Twitter is best used for frequent, short (140-character limit) messages to “followers.” It can be used to highlight photolisted children, announce training sessions, and provide links to current news coverage. The Oklahoma Department of Human Services has a Twitter account for the entire department, and uses the hashtag “#ChildWelfare” for topics related to foster and adoptive care ( The hashtag makes it easy for Twitter users to search for information related to that topic.

Message boards and forums

Message boards and forums are website features set up by an agency that allow participants to share questions and information on certain topics or categories. Assigned agency staff can start new categories/conversations, submit comments, and answer questions. The messages appear in a chronological “thread,” with the most recent comment at the top. Individuals must register the first time they post a message, so the forum administrator (the agency) will have a current e-mail contact for them. Forums can be password-protected so only agency foster parents can participate. This peerto- peer communication provides post-placement and post-removal support.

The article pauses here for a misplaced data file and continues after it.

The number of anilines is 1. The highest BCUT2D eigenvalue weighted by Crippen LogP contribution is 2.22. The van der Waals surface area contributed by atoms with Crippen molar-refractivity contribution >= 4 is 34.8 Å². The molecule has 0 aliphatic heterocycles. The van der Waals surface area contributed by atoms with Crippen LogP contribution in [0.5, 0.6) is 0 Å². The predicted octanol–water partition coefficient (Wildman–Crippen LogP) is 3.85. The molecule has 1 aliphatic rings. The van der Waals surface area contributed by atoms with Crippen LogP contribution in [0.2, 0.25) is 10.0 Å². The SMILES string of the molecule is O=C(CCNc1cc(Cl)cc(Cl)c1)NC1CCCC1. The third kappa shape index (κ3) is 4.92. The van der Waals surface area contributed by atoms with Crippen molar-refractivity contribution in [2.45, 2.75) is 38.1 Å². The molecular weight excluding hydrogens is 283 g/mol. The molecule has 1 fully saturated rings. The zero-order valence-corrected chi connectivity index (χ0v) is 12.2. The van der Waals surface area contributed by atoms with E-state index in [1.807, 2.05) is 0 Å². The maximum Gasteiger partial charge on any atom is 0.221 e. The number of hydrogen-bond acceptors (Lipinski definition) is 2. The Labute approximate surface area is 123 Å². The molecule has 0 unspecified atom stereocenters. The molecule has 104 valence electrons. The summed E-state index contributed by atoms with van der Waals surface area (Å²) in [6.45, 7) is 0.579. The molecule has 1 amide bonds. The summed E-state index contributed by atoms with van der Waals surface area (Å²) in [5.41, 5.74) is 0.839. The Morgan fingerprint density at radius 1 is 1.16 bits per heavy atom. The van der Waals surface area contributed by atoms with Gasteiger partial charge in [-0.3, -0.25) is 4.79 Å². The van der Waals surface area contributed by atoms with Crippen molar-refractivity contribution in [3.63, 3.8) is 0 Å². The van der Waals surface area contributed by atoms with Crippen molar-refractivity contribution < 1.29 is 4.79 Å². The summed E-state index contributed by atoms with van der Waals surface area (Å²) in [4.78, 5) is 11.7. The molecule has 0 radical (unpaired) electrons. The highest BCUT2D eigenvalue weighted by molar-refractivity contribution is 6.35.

There are several national forums that are open to all foster parents. The Foster Care Support Group at ( serves foster parents throughout the country. Another forum offers interaction on a wide range of topics related to foster care and adoption (


YouTube can be used by agencies to broadcast videos on their own channel. The channel can offer videos with testimonials, training, and other information that may be of interest to prospective and current foster parents. Foster/adoptive parents can subscribe to the YouTube channel to access the agency-specific videos and will be notified when new videos are uploaded. The videos can be designated “private” to restrict viewing of the video content to an invited audience.

  • IdealWare. (2012). Nonprofit Social Media Policy Workbook. Retrieved from IdealWare:
  • New York State Office of Children and Family Services. (2010). New York State Foster Parent Manual, Rensselaer, NY: OCFS, pg. 24.
  • University of Pittsburgh School of Social Work. (2011). Technology in the Workplace: Legal and Ethical Ramifications. Pittsburgh, PA: Pennsylvania Child Welfare Resource Center.